EB GUIDE – Physical-based material models, high dynamic range rendering and the Alpha Mask widget
With EB GUIDE we introduce a wide array of new features to the renderer.
We’ve added physical-based material models as well as gamma correct and high dynamic range rendering to the 3D scene graph. In the 2D department we added a new Alpha Mask widget that enables the manipulation of its children’s transparency using an image. Beyond that, our text renderer has seen an update as well and we are thrilled to announce that it is now possible to enable a text outline effect for the Label widget.
A detailed look
Visual fidelity is paramount for rendering 3D scenes to convey a sense of realism. The material model that is used to simulate the interaction of light with 3D objects is a cornerstone in this process. Till date, we’ve used the Phong lighting model in EB GUIDE. It is well-known, adopted by virtually every 3D software package, and very intuitive to use. By turning the knobs of the Phong model, you can make objects appear metallic, like plastic or rubber or any other non-translucent material. Its limiting factor is that it is phenomenological, i.e. it does not model the interaction of light with the object’s actual surface structure in a physically correct manner. This, however, is required to achieve the best possible realistic appearance. For this purpose we added two additional physically-based material models to EB GUIDE. Although this might sound daunting at first, the new materials are as user friendly as the phenomenological Phong model. All it takes is to set the material’s roughness and metallic appearance parameters as shown in Figure 1.
Another aspect of physical-based rendering that goes along with material modelling are lighting conditions. On the one hand, the various light widgets in the EB GUIDE scene graph have always made it possible to use virtually unlimited luminance or intensity ranges as encountered in the physical world. On the other hand, the displayable luminance range of common computer screens is limited. This causes oversaturation of objects lit by strong light sources (Figure 2a). Managing light source luminance carefully may alleviate this problem, but reduces contrast and detail degrading overall visual appearance. In EB GUIDE we now offer a way out of this dilemma. Optionally you can now enable tone mapping for each scene graph. The implementation used by EB GUIDE automatically compresses high luminance values and leaves low and normal luminance values where most visual detail resides intact (Figure 2d). If you are not satisfied with the result, you can intervene manually and change the compression ratio to satisfy your likings (Figure 2b-c).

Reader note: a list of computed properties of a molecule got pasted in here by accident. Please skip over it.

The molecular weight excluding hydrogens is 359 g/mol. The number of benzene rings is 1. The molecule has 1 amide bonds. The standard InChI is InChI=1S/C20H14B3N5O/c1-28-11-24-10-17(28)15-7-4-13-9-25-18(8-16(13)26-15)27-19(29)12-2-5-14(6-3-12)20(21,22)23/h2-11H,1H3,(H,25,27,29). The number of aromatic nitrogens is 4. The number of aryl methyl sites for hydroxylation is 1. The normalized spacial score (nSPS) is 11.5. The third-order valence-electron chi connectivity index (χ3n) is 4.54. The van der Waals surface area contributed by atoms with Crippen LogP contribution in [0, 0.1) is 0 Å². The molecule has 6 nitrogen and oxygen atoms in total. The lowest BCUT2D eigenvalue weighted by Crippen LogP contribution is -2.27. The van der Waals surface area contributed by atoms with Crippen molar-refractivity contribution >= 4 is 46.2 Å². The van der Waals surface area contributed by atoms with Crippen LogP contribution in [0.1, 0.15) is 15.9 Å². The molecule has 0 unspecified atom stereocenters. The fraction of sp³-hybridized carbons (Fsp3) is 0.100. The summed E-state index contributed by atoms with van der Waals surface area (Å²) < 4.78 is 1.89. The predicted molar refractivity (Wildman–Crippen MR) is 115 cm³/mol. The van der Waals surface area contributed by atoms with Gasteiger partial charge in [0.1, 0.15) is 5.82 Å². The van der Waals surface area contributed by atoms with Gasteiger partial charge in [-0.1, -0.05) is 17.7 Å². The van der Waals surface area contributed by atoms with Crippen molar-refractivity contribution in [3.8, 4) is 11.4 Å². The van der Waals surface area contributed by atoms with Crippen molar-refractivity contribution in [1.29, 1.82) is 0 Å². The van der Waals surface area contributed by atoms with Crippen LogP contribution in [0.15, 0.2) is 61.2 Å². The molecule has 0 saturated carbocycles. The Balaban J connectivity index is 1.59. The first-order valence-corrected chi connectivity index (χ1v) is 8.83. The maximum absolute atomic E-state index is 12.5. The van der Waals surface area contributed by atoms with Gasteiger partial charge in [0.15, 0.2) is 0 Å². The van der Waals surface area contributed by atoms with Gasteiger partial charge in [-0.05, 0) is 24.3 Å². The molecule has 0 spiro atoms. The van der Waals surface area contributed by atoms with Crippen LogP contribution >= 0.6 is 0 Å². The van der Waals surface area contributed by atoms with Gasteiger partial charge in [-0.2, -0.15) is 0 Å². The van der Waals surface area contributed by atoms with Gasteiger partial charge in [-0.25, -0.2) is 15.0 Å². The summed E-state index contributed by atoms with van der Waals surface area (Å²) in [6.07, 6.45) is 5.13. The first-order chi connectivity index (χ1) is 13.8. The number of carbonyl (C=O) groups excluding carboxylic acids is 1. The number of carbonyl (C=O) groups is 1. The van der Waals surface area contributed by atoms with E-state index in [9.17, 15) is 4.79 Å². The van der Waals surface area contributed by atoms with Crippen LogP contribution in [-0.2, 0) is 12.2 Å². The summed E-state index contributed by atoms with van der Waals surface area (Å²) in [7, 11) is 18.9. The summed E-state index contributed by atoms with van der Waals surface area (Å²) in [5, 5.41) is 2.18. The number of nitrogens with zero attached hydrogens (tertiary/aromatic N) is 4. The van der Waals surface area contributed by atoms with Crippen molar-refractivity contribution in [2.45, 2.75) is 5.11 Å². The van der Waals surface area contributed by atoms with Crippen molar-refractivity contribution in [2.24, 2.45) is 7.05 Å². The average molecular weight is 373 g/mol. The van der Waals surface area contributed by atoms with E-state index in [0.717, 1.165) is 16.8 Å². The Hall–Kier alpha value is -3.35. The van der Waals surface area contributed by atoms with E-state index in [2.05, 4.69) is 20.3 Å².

So far we covered dynamic luminance ranges encountered in the physical world and physically-based material models. Another crucial aspect of physically-based rendering algorithms is the storage of colors in textures and display of colors on the screen. Most times, images that are used as textures in EB GUIDE are stored in the non-linear sRGB color space. However, lighting is a linear operation. Ignoring this fact leads to incorrect color reproduction (Figure 3 left). To counter this effect, you can now flag diffuse textures sRGB-aware so that the renderer automatically corrects the texture’s color space (Figure 3 right). Color distortion due to non-linear reproduction also affects the color appearance on the screen.
Diving into more detail how this comes about and how this can be corrected in EB GUIDE is beyond the scope of this article. A tutorial that covers all aspects from theoretical background to practical application of the gamma correct rendering in EB GUIDE will soon be available for download.
With these additions to EB GUIDE’s 3D render we made significant progress towards real-time physically based rendering. Watch out for new features in the future that will help you increase the level of realism even further. But for now let us focus on the improvements that we added to our 2D widgets.
As you know, EB GUIDE offers the possibility to define a constant alpha value for each of the supported widgets to enable transparency effects. In many use cases, a constant alpha value is a limiting factor, e.g. if you like to fade or cut out segments of primitives or groups thereof. This restriction is now lifted in EB GUIDE 6.6. We added the new Alpha Mask widget. This widget acts as a container, but allows you to specify an image that controls the alpha value of all its children in the widget tree. Using this approach adding spatially variant transparency or binary visibility masks becomes a breeze (Figure 4).
While the Alpha Mask is a completely new widget, we did not forget about our existing ones. Our label widget is responsible for rendering text. In cases where for instance the text is hardly distinguishable from the background or just for visual appeal, you now have the ability to enable a text outline effect as shown in Figure 5.
We’ve made significant strides toward physically based rendering for our scene graph widget. Physically based lighting models, the support for high dynamic range lighting and tone mapping as well as sRGB color correction improve the visual fidelity of the 3D scenes. Our 2D widgets have seen the addition the Alpha Mask that makes complex and spatially variant transparency effects possible. Finally we presented the new outline text rendering effect.
Start modeling now!
As always, we are constantly looking for ways to improve the tool.
Also, don’t forget to visit our Resources section to download examples, review tutorials and read user documentation.
As always, get in touch with us if you have questions or feedback.